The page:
It is fine, even good, for Lesley Riddoch to highlight the utter incompetence of Argyll and Bute Council to deal with Castle Toward (Perspective, 9 February) but it is totally unacceptable for her wrongly to link this incompetence to Lord Ashcroft’s poll, which showed that, in selected west of Scotland seats, Labour candidates are predicted to do poorly in the upcoming general election. What has any of that to do with the price of fish or the issue of the Castle Toward?
The fact that Argyll and Bute is grossly mishandling its management of Castle Toward is no more than one might expect from a council that has been largely dysfunctional since the local government elections in 2012.
Indeed, this dysfunction has filled many column inches in and prompted many letters to the local paper. However, this is not some out-of-control Labour council, as Lesley Riddoch’s opening paragraphs would imply; rather it is an independent council with only one – yes one – Labour councillor.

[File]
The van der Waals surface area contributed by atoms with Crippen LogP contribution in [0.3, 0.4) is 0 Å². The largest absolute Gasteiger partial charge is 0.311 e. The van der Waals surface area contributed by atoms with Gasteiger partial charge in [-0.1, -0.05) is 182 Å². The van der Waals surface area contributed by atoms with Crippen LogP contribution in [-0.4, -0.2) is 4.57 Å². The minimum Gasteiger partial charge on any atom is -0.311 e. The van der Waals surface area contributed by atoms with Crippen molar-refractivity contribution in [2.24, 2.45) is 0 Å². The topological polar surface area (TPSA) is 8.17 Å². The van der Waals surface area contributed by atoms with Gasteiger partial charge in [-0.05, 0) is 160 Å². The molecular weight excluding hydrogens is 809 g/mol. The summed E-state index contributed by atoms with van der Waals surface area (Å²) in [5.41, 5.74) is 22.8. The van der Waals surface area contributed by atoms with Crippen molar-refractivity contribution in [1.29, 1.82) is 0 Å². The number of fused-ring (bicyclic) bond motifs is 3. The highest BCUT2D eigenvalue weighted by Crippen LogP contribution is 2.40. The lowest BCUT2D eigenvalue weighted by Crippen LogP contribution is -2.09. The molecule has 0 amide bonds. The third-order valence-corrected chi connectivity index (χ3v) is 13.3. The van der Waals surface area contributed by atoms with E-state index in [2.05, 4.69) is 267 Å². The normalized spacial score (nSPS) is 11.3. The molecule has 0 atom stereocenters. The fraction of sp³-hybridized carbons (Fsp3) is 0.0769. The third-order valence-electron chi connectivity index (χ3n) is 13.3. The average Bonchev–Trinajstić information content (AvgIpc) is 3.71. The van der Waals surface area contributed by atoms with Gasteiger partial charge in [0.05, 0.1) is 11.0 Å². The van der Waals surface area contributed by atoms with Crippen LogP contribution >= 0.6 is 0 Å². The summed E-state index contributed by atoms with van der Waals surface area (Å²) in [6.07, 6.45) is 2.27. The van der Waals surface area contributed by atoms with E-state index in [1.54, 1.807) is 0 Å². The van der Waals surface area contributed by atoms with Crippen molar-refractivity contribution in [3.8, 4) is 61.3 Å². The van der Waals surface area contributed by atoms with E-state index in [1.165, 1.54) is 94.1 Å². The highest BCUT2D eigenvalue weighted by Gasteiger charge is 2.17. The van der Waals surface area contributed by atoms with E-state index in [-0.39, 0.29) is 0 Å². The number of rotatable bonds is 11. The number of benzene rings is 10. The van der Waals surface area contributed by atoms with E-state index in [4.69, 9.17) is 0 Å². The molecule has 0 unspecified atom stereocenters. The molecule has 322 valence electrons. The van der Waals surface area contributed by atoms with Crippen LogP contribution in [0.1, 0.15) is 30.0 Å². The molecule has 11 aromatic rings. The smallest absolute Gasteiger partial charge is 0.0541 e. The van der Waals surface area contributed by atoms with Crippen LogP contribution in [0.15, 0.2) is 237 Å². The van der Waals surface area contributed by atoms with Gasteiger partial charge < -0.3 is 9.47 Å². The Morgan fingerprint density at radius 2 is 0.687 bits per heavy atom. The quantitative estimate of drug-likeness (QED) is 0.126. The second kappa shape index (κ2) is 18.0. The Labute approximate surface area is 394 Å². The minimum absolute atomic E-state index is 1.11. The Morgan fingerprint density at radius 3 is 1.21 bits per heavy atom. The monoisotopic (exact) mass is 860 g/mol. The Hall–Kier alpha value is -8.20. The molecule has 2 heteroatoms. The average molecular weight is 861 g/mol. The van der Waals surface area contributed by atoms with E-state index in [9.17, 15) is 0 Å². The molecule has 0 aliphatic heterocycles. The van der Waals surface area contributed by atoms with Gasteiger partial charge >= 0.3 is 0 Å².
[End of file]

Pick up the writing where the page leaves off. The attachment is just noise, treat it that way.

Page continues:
In fact, the SNP is the largest political party on the council.
Indeed, in the brave days post-2012, Argyll and Bute set out with a SNP/independent coalition.
However, this broke down and when the SNP councillors attempted to form a coalition with the Scottish Conservatives and Liberals, it was the SNP National Executive that prevented them from doing so.
Four SNP councillors, including the then leader, left the SNP and the current Independent/Conservative/Liberal coalition took over. The one party that has absolutely no responsibility for the mess in Argyll and Bute is Labour. Moreover, Lesley Riddoch is wrong to imply that any of this is typical of local government. While I don’t think the mess in Argyll and Bute is unique, I think it is fair to say it is a minority problem.
Many councils successfully strive to deliver excellent services despite the serious constraints imposed on them by central government. I accept that Lesley Riddoch wants to take every opportunity to argue the case for Scottish independence and, in the process, to discredit Labour.
After all, in its range of opinion pieces, The Scotsman is balanced and thought-provoking. However, it is not acceptable for Lesley Riddoch to so grossly mislead readers as she did yesterday.